Saginaw Valley Lumbering Era


Saginaw Valley Lumbering Era photo of Saginaw Valley Lumbering Era
The Saginaw River Watershed has been crucial in the development of Michigan. In the 1830s when white settlers moved into the area, they discovered the rich timberlands and hundreds of miles of rivers, providing an excellent base for lumbering which soon thrived in the area. In 1834 Gardner and Ephraim Williams opened the first steam mill at the foot of Mackinaw Street in Saginaw. By 1854 the Saginaw Valley had become the leading producer of lumber in the state, a distinction it held for the next forty years. In 1869 the watershed area alone was earning seven million dollars yearly from lumbering, and Michigan was producing more lumber than any other state.
 
 
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This extraordinary output was possible because of a carefully organized process, which was constantly improved through invention and imagination. Cooperative boom companies were formed to collect the logs and float them downstream to the mouth of the tributaries. Using company marks, the logs were separated at this point into floating booms, and then formed into rafts, held together by ropes and wedge-shaped oak pins. The Saginaw was one of the few rivers to use wooden pins extensively. The greatest impact on production, however, was made by saws. A series of refinements in blades and the introduction of gang saws increased capacity so dramatically, that in one year, 1882, the Saginaw yielded one billion board feet of lumber. By the 1890s the loggers had depleted their raw material and much of mid-Michigan was cut-over, barren land. The Saginaw lumbering era had come to an end.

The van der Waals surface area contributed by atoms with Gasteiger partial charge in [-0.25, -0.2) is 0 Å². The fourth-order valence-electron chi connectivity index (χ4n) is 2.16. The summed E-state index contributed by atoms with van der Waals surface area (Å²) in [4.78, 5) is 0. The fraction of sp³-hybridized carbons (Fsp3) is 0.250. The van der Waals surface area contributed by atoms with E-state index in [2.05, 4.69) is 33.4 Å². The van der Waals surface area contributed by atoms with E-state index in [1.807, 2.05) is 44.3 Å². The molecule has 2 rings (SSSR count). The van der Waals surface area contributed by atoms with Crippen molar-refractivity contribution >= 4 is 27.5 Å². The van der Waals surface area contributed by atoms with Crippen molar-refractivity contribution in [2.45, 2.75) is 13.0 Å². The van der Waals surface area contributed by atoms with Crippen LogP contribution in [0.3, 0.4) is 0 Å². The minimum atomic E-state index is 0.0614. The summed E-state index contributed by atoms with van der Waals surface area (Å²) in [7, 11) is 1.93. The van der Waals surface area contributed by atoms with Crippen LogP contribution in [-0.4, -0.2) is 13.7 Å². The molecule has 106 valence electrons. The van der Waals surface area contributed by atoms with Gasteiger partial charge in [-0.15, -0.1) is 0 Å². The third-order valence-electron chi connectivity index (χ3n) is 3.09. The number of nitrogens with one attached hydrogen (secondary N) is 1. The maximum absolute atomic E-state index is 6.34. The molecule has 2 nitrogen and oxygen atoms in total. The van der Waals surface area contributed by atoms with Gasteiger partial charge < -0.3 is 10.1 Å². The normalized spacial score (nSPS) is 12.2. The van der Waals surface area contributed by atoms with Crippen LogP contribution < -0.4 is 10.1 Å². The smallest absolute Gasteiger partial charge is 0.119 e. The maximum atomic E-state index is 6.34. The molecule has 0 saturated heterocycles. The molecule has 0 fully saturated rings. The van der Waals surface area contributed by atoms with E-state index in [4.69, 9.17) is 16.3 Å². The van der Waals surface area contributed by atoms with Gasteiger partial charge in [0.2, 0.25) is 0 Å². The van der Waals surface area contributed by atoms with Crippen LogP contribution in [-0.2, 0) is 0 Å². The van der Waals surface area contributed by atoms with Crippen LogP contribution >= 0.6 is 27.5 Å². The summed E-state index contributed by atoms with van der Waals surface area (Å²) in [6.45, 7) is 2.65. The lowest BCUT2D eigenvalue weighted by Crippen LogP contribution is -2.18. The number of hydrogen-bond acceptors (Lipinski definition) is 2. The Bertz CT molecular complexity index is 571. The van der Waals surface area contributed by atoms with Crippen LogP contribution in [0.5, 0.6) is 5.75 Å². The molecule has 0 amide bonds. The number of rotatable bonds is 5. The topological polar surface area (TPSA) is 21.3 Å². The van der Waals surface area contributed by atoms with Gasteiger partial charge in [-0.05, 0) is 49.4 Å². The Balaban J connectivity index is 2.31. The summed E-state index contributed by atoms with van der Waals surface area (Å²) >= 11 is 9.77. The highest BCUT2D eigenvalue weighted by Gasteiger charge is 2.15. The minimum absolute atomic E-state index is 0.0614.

Registered Site L0415
Erected 1975

Location: 111 South Michigan
Saginaw, Saginaw County

Topics:
Lumber Industry


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